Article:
Considering the attention paid to the Davis High School volleyball coaching assignment and the impossible task handed to the school board, I was looking forward to an Enterprise review of John O’Sullivan’s “Changing the Game” presentation on Friday, March 21, sponsored by the Davis Parent University. Kudos to the University parent organization — it was worthy and timely program.
Not that O’Sullivan is an expert in our town’s political balance between youth sport coaching and coached, but he had some things to say that hit the mark. One of them was what might have been a better title for his book — and it’s what he recommended every parent and coach provide as the main message to their athlete — the six words “I love to watch you play.”
Delivering consistently winning results demands focus and dedication. So when the question was raised “My son would like to play more than one sport at the high school, but is afraid of reprisal from his coach,” the coaching panel had little to say that would convince me that the student-athlete’s concern is misplaced. John’s answer to this is “winning is not the goal — effort is everything … kids don’t remember who won” … read — parents/coaches lighten up.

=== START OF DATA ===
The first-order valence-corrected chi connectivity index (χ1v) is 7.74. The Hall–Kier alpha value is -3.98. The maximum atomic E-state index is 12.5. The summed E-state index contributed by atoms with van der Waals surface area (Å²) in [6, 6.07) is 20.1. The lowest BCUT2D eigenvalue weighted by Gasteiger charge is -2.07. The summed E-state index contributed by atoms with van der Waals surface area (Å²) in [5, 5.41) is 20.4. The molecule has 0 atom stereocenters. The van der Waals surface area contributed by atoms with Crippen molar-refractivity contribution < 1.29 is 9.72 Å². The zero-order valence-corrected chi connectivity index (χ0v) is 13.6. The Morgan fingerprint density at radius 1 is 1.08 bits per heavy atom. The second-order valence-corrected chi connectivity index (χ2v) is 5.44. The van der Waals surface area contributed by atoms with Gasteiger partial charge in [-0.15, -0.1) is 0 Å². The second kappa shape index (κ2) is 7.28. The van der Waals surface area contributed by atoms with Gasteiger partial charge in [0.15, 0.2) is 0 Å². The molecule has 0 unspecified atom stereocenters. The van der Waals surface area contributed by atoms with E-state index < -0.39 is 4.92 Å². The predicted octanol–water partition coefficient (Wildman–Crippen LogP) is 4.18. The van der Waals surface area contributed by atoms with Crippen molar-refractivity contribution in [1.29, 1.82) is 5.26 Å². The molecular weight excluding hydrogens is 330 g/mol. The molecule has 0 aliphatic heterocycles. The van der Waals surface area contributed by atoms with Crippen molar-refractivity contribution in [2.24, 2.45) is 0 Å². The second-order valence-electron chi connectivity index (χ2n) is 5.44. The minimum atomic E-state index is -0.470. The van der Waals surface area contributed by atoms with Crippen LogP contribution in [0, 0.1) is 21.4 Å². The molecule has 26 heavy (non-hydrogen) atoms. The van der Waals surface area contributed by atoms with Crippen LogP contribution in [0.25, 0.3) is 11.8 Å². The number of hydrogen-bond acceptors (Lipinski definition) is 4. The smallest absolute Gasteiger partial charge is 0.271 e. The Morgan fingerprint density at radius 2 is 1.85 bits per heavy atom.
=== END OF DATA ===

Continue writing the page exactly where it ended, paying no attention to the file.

John pointed to the need for cooperation and transparency in meeting the high standard of doing what is right for the youth at the expense of competition for players (their families) and the programs they support. “Some coaches pay lip service” to these higher goals, said John O’Sullivan.
In closing remarks, Davis Legacy Soccer Club Director Ashley Yudin put it to the audience “It’s up to you to change the game.” I would agree. The world of coaching and administration of club/youth/high school sports is not going to get it more than mostly right for quite some time. Don’t be surprised if the selflessness prescribed by John O’Sullivan is not reflected in your sports program. But, be that change, look for it, demand it — it will change the game.